• Emily Troll’s music ensemble class—that is, band class for musicians. Okay, I confess, some of the “touchy/feely” interpersonal games at the start of each class reminded me a little too much of the upcoming school year (not an image I wanted to entertain), but once we got past those, the class was really useful and helped spawn several small instrumental ensembles that took the stage at Camper’s Night (see below).
  • Gaye Fifer’s “Dutch Crossing”—hard to really put this into words, but definitely a highlight of the week. Look it up on YouTube if you want. Basically, a dance that requires 16 couples, takes 55 (intense) minutes to teach, and five minutes to actually dance. A great teamwork activity.
  • Swimming Squares. Yes, real Southern square dances, performed while swimming in the lake. Not only hilarious but a great form of exercise. Just be careful when “ducking for the oyster.”
  • Camper’s Night—a true highlight. A chance for (very talented) campers to run the evening dance. Somehow, I ended up in five to six music ensembles, so I never got to dance until the second half, but it was well worth it. A memorable, and somewhat revolutionary, segment: David Cantieni’s entire ear training class joined by Ann Percival’s entire chorus class performing “Wimoweh” as a contra dance set. It actually works!

And the list of highlights goes on: the food, the lodges, the pre-dinner parties, the after-dance parties, the midnight swimming, the networking, the afternoon old time jam sessions led by Larry Unger, the not-so impromptu marshmallow fight at dinner one night, the full moon over the lake as I drifted to sleep in my bunkhouse…

Looking back, both my calling and my playing have improved as a result of being at American Week—not only do I have an expanded repertoire of dances and tunes, but my skills have sharpened considerably. Had it not been for the CDR grant, and matching CDSS scholarship, I most certainly would have missed out on an invaluable experience.

Chuck Abell is a contra dance caller and musician from Rochester, NY. His band, Tempest, featuring fiddler Tim Ball and several other great western NY musicians, just released its first full-length CD, Equilibrium, and will be touring extensively over the next year to promote the release. Keep an eye out for them, or visit www.chuckabell.com for more info on the band.

Come to American Dance and Music Week at Pinewoods, August 8-15, http://www.cdss.org/american.html. Or the equally fine Harmony of Song and Dance, July 25-August 1, http://www.cdss.org/harmony.html. Space is available, and so are scholarship funds until we run out. To read about all our programs at Pinewoods (MA), Ogontz (NH) and Timber Ridge (WV), see https://view.publitas.com/country-dance-and-song-society/country-dance-song-society-2015-camps/page/1. Questions? Call Country Dance and Song Society, 413-203-5467 x 2.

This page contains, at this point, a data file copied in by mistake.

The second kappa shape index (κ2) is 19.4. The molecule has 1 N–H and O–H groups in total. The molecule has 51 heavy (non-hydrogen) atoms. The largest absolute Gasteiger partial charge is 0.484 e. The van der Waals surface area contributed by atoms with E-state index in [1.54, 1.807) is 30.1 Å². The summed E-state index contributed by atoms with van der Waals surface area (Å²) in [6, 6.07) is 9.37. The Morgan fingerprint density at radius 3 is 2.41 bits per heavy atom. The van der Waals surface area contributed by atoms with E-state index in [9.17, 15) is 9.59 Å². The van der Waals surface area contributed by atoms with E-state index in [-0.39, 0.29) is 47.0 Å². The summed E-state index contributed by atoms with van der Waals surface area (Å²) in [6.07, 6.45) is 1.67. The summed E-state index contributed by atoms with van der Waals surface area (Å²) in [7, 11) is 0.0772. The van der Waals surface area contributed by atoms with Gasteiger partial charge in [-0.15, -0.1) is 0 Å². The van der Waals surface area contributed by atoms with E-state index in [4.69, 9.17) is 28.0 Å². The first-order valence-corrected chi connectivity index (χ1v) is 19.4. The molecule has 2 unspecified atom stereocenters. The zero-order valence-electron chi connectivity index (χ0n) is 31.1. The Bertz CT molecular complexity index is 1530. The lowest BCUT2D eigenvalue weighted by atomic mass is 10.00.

Spread The Joy—It’s a slogan, it’s a song!

by Jonathan Jensen

Musician, songwriter and longtime CDSS member Jonathan Jensen, of Baltimore, sent us this lovely gift of his song in honor of our Centennial in 2015. It debuted on March 24, during Celebration Week. Download a PDF of the sheet music or listen to Jonathan and friends sing the song here. Or hear the song and watch the video here.

MuseScore_ Spread The JoyIn the CDSS world, I’m most active playing piano for English country dance, contra dance and couple dancing, as well as writing tunes in all these genres. Lately, though, I’ve become increasingly busy writing songs ranging from goofy parodies like The Tea Chantey to rounds and serious ballads. So as the 100th anniversary of CDSS approached I had a mind to write some kind of tribute in words and music. It was hard to get a handle on this project until I noticed the slogan “Spread The Joy” on one of the organization’s mailings. Once I decided on those three words as the title and the theme, the song all but wrote itself. There are so many ways we all spread the joy of music, dance, story and song in our various communities that I probably could have come up with dozens of verses (although the requirements of rhyme and meter do impose certain limitations).

Once the song was written, I e-mailed a quick demo to CDSS headquarters, where it was well received. There was a thought of posting it on the website and Facebook page right away, but on reflection it was decided to make a professional recording with multiple voices that could be used as the basis of a video. There followed an e-mail and phone barrage to many likely participants and the inevitable poring over schedules to decide who the final cast would be and when we could all get together. I was very fortunate to have Charlie Pilzer offer his services and studio (Airshow Mastering) for free. Terry Leonino and Greg Artzner, who make up the celebrated duo Magpie are friends of the Pilzers, and kindly volunteered to take part. Veteran dance musicians Steve Hickman and John Devine signed on to sing and play. Multi-instrumentalist Paul Oorts offered to round out the texture on mandolin. And when I decided we should have a teenage singer to represent the next generation, Steve got his daughter Maren to come along—and his wife DeLaura Padovan joined in for good measure.